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Daily Catholic Question

Does the Church support war?

The Catechism of the Catholic Church teaches: “The fifth commandment forbids the intentional destruction of human life. Because of the evils and injustices that accompany all war, the Church insistently urges everyone to prayer and to action so that the divine Goodness may free us from the ancient bondage of war” (#2307).

Having noted that governments have the right of lawful self-defense, “once all peace efforts have failed” (#2308), the Catechism goes on to describe a just war as one where “the damage inflicted by the aggressor on the nation or community of nations must be lasting, grave and certain; all other means of putting an end to it must have been shown to be impractical or ineffective; there must be serious prospects of success; the use of arms must not produce evils and disorders graver than the evil to be eliminated. The power of modern means of destruction weighs very heavily in evaluating this condition” (#2309).

Those who serve their country in the armed forces can contribute to the common good of the nation (#2310). “Public authorities should make equitable provision for those who for reasons of conscience refuse to bear arms; these are nonetheless obliged to serve the human community in some other way” (#2311).

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Friday, June 14, 2013
Daily Catholic Question for 6/13/2013 Daily Catholic Question for 6/15/2013

Francis Borgia: Today's saint grew up in an important family in 16th-century Spain, serving in the imperial court and quickly advancing in his career. But a series of events—including the death of his beloved wife—made Francis Borgia rethink his priorities. He gave up public life, gave away his possessions and joined the new and little-known Society of Jesus.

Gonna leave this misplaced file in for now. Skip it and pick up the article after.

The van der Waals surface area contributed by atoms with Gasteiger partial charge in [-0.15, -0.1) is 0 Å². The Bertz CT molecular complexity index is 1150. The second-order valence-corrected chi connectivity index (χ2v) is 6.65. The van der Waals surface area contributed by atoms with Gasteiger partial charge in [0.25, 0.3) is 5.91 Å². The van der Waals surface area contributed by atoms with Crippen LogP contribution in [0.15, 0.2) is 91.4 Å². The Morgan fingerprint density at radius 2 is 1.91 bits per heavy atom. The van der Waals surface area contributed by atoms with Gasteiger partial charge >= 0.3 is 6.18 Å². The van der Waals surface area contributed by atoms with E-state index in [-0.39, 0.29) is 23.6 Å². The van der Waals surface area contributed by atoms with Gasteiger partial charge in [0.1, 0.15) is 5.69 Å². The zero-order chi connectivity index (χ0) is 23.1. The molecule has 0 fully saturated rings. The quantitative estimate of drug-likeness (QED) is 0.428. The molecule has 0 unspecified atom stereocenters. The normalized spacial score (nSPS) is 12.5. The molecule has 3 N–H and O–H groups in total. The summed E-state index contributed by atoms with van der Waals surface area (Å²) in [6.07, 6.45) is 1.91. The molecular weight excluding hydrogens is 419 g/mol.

<p>Religious life proved to be the right choice. He felt drawn to spend time in seclusion and prayer, but his administrative talents also made him a natural for other tasks. He helped in the establishment of what is now the Gregorian University in Rome. Not long after his ordination he served as political and spiritual adviser to the emperor. In Spain, he founded a dozen colleges. </p><p>At 55, Francis was elected head of the Jesuits. He focused on the growth of the Society of Jesus, the spiritual preparation of its new members and spreading the faith in many parts of Europe. He was responsible for the founding of Jesuit missions in Florida, Mexico and Peru. </p><p>Francis Borgia is often regarded as the second founder of the Jesuits. He died in 1572 and was canonized 100 years later.</p> American Catholic Blog Dare to love and to be a real friend. The love you give and receive is a reality that will lead you closer and closer to God as well as to those whom God has given you to love. —Henri J.M. Nouwen


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